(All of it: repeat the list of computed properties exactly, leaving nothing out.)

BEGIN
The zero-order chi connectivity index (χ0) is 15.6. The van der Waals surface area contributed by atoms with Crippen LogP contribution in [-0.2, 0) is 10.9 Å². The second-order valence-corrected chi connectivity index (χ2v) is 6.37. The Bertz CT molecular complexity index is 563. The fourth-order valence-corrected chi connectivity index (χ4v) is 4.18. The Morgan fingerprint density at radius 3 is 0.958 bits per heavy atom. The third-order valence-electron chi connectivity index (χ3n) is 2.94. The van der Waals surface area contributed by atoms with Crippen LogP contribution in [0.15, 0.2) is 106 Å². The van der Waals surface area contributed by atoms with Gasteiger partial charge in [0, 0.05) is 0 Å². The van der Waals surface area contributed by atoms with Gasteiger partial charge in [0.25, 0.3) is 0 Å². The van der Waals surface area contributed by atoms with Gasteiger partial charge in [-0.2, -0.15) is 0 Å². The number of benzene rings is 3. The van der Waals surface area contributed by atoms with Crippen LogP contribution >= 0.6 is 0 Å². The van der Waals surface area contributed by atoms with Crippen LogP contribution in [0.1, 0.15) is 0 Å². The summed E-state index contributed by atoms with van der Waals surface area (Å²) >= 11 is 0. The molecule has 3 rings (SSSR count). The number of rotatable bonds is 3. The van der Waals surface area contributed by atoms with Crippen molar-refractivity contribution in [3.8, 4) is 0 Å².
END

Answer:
The zero-order chi connectivity index (χ0) is 15.6. The van der Waals surface area contributed by atoms with Crippen LogP contribution in [-0.2, 0) is 10.9 Å². The second-order valence-corrected chi connectivity index (χ2v) is 6.37. The Bertz CT molecular complexity index is 563. The fourth-order valence-corrected chi connectivity index (χ4v) is 4.18. The Morgan fingerprint density at radius 3 is 0.958 bits per heavy atom. The third-order valence-electron chi connectivity index (χ3n) is 2.94. The van der Waals surface area contributed by atoms with Crippen LogP contribution in [0.15, 0.2) is 106 Å². The van der Waals surface area contributed by atoms with Gasteiger partial charge in [0, 0.05) is 0 Å². The van der Waals surface area contributed by atoms with Gasteiger partial charge in [0.25, 0.3) is 0 Å². The van der Waals surface area contributed by atoms with Gasteiger partial charge in [-0.2, -0.15) is 0 Å². The number of benzene rings is 3. The van der Waals surface area contributed by atoms with Crippen LogP contribution >= 0.6 is 0 Å². The van der Waals surface area contributed by atoms with Crippen LogP contribution in [0.1, 0.15) is 0 Å². The summed E-state index contributed by atoms with van der Waals surface area (Å²) >= 11 is 0. The molecule has 3 rings (SSSR count). The number of rotatable bonds is 3. The van der Waals surface area contributed by atoms with Crippen molar-refractivity contribution in [3.8, 4) is 0 Å².